Your Summer Safe JRT

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Summer is coming, and in many parts of the world, that can mean extreme temps. But never fear! If you know what to watch out for, it’s not hard to figure out how to protect your pup.

Heat protection has numerous dimensions, though. It’s not enough to simply stay out of the sun. You have to think about feet, skin, water, and humidity. Here are some helpful tips for getting through what can, in some places, be a dangerous time of year.

Foot Protection

However hot the air might be, the pavement can get up to 50 degrees Fahrenheit (10 degrees Celsius)  hotter. This means that if the weather report says 77 degrees Fahrenheit (25 degrees Celsius), pavement temps might be as hot as 125 (51.7 degrees Celsius).. If that sounds extreme, it is. In fact, that’s hot enough to cause skin damage after 60 seconds of contact. Imagine how hot that pavement can get somewhere like Arizona, where the air temps can be in the 120s!

Fortunately, there are a few different kinds of paw protection on the market, to keep your pup’s tootsies safe from the heat.


Your mind might first go to protective booties, and an internet search will turn up dozens of different designs. For heat protection, choose a bootie with a breathable upper — either sandal style or made from mesh. The sole should be thick enough to keep the heat from your pup’s precious paws.


A lot of dogs hate to wear shoes, though. If your dog is one of them, you could try paw protective wax. This has the added advantage of protecting against snow, ice, and salt, as well.


lternately, you could walk your dog early in the morning or after the sun goes down, to avoid those high temps. You could also opt for a good romp on the grass instead of a walk.

However you choose to protect your pup’s paws, be on the lookout for limping, foot-licking or chewing, and visible damage to the paw pads. These can all be signs of heat damage.

Sun Protection

Just like people, dogs can suffer sunburn and skin cancer. White-coated dogs are particularly at risk.

You can lower that risk by staying out of the sun, making sure your dog has adequate, all-day shade if they have to stay outside for extended periods of time, and using sunscreen.

If you’re going to use sunscreen, use a child-safe variety with an SPF of 30 to 50. Apply it to your dog’s nose, ears, belly, and any hairless areas.

Also be on the lookout for sun damage. It doesn’t necessarily look like sunburn on a human. The first stage of sunburn may indeed look red. More severe burns, however, may look like several layers of exposed skin. With very severe burns, the skin may appear white or thickened. If you notice signs of severe sunburn, it’s important to get your dog to the vet, pronto.

Hydrate, Hydrate, Hydrate

A dog’s body is 80 percent water, and, just like us, heat and exertion cause their bodies to lose that water. Dehydration can cause heat stress and worse.

It’s important for your dog to have access to water while away from home, and especially if he or she is going to be staying outside for an extended period of time.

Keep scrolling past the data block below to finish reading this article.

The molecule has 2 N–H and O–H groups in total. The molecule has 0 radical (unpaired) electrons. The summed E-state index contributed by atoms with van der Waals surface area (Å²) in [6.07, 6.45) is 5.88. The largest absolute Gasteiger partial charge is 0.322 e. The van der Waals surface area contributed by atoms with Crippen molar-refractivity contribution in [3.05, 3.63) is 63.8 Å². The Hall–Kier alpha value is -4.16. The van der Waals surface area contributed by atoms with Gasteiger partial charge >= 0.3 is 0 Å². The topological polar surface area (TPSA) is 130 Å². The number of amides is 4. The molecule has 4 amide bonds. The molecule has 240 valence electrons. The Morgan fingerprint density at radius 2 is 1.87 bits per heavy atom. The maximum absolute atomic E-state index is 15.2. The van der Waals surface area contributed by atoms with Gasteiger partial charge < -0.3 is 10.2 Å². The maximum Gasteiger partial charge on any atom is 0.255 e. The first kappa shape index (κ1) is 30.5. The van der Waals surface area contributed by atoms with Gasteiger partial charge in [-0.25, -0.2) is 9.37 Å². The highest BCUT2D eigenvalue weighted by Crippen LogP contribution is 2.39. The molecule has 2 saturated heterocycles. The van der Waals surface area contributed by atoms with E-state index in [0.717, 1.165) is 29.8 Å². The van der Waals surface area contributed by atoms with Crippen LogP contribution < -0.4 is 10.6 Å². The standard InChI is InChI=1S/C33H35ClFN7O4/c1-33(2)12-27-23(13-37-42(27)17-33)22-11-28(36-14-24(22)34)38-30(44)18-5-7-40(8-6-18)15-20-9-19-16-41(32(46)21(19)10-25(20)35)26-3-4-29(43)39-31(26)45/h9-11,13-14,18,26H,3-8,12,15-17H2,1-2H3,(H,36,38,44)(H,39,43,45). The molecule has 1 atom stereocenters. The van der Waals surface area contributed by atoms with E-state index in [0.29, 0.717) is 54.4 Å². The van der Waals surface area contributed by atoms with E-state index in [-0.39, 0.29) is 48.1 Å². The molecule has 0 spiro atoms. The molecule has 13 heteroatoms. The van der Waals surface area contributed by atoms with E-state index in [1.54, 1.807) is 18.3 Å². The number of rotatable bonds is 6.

Heat Protection

There are different kinds of heat, and each one requires a slightly different kind of protection.

But whether your climate is dry or humid, heat stroke and heat exhaustion are real and present dangers. The symptoms of heat exhaustion, which can lead to heat stroke include panting, excessive salivation, restlessness, increased heart rate, vomiting, and diarrhea.

Be especially careful of heat if your dog is:

  • Elderly
  • Under six months of age
  • Overweight
  • Taking certain medications
  • Suffering from a heart condition
  • Brachycephalic (such as pugs)

Dry heat

In the desert southwest of the U.S, they have a saying: at least it’s a dry heat. A dry heat, in a lot of people’s minds is better than heat with humidity, and people in humid places might well agree. But that doesn’t mean it’s less dangerous.

It’s a good thing so many dogs love water! Water play is a great way to beat a dry heat. Just be careful of sun exposure.

Humid heat

Humidity carries its own risks. In a humid climate, temperatures can feel much hotter than they measure on a thermometer. On top of that, they can affect your body, and your dogs, as if they are actually that much hotter. Scientists describe this increasing effect as the Humidity Index. Pet Place has a great explanation here.

How do you keep your pup humidity safe?

Image is in the Public Domain, via NOAA.

First, keep an eye on the heat index (check out the National Weather Service description here.) If the heat index is greater than 75 (72 for at-risk breeds), keep your pets in a well-ventilated area, make sure they have plenty of fresh water, and avoid exercise.

Keep Cool!

Summer can be a lot of fun, from beaches to long, exercise-filled days outdoors. But it’s important to keep it safe as well.

What’s your favorite way to beat the heat with your JRT?

Featured Image: Public Domain by Franz Golhen, via Wikimedia Commons

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